It has been practically immediate. Less than a day after the announcement that Microsoft was investing 60 billion euros to buy Activision, Sony went public. It is logical: the immediate question, after conjecturing about what possible business plans Microsoft may have (Is it going to help you get exclusivities or to reinforce Game Pass, is it going to launch into the mobile market or does it want to enter the MMROPG sector?), is: how is Sony going to react?
Sony’s strength, since the time of the first Playstation, is in exclusive games. That is the strength of the brand, and the most remembered games of each generation for their consoles are not the third-parties multi platform, but those produced by Sony itself or its proprietary studios, fully squeezing the technical possibilities of its hardware and catapulting the sales of each generation of Playstation: ‘God of War’, ‘Ratchet & Clank’, ‘Spider-man’, ‘The Last of Us’ or ‘Uncharted’ are just some of them.
But nevertheless, this clear differentiation of strategies between Sony and Microsoft has not prevented a certain mistrust from being generated about the future of the Japanese company: Sony’s stock price fell by approximately 10% in the first hour since the news was known. For its part, Nintendo has only experienced a slight decrease in its shares of 0.22%, something logical considering that hardly any Activision games came to the company’s consoles.
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Sony: now what?
Vlad Savov, a journalist specializing in technology at Bloomberg, shared his impressions on his Twitter account about the impact of this stock market crash on possible next steps for Sony. On the one hand, he stated that games only account for 30% of Sony’s business, especially considering that in its cinema branch, for example, it has licenses as juicy as Spider-Man. And on the other, there is the possibility that Microsoft’s plan will fall before the laws antitrust, something that will still take months to materialize in one way or another.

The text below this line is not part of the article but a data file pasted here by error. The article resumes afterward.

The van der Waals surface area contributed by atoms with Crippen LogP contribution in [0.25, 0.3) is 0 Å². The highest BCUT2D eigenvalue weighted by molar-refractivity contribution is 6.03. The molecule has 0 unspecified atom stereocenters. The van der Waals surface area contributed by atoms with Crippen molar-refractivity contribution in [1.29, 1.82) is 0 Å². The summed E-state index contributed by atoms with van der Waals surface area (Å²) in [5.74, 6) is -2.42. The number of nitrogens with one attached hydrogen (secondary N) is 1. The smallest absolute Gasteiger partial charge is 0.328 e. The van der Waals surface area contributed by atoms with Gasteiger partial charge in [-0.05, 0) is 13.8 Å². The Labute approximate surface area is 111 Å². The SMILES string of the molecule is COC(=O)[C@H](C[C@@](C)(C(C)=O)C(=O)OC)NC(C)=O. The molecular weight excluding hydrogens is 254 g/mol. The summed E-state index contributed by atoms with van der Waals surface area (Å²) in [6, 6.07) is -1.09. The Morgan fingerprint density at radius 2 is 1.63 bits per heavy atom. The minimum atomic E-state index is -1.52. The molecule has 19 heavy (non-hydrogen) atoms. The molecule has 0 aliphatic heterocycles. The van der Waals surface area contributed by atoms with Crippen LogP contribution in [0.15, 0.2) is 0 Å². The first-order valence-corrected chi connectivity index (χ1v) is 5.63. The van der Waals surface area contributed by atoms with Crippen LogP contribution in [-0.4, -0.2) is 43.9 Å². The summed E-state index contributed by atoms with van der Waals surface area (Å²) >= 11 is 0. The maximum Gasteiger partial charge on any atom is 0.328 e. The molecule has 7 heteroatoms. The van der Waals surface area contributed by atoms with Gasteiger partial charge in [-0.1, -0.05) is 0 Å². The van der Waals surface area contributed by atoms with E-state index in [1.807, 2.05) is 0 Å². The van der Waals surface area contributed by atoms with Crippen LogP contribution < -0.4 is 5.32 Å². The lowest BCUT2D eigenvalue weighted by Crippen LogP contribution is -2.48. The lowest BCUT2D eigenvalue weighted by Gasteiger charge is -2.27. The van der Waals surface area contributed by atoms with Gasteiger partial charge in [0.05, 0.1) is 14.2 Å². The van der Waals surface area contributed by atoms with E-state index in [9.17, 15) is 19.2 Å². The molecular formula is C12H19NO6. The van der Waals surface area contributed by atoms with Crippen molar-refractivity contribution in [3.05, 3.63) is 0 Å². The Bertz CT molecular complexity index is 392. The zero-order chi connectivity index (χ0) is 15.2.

But on the other hand, Savov points out some aspects that explain this fall in the stock market. On the one hand, the logical fluctuations: Sony had been with share price records, so a fall was more or less predictable. To this adds that Sony does not have the muscle to start a takeover war with Microsoft: It is a competition in which he is not interested in getting involved, especially having such a clear exclusive strategy with Playstation.
What possible perspectives open, then, before Sony? On one side, It would not hurt to reinforce your own Game Pass, which in your case is -with slight variations- Playstation Plus. Game Pass is growing by leaps and bounds (in a year it has gone from 18 to 25 million subscribers), but it is still far from the 100 million users of Playstation Plus, which come largely from the fact that the service is mandatory to play online. That clear advantage in the number of subscribers could be used by Sony to unite its two services under the same umbrella (Playstation Plus and PS Now, its streaming game platform, similar to Game Pass but technically far behind).
On the other hand, it would be convenient for Sony not to accommodate itself in its catalog of exclusives. It is true that 2022 promises to be a very juicy year for Playstation 5, with titles like ‘Forspoken’, ‘God of War Ragnarök’, ‘Gran Turismo 7’, ‘Horizon Forbidden West’ or ‘GhostWire: Tokyo’, among others (if the crisis of the components does not continue to wreak havoc). But with the purchases of Bethesda and Activision, you have before you with Microsoft a colossus of rival games like you’ve never seen before, and that will surely be used to boost Game Pass (temporary exclusives or not, titles on the platform from day one…). Each of Sony’s exclusive bets enrich its catalog, but they are slow games to produce and have a limited impact: Sony needs us not to stop talking about Playstation 5 for months, as it happens now in the interludes between games.
No doubt, andIt is a relevant moment for Sony, and its next decisions can mark the immediate future of the company. In the same way that Nintendo gave up competing with its two great rivals years ago and focused on differentiating hardware and hosting tailored games, Microsoft seems increasingly distant from the war of big names and bomb-exclusives. It only remains to be seen if Sony continues down this path (for which, essentially, it would not have to change anything) or has some ace up its sleeve to fight back.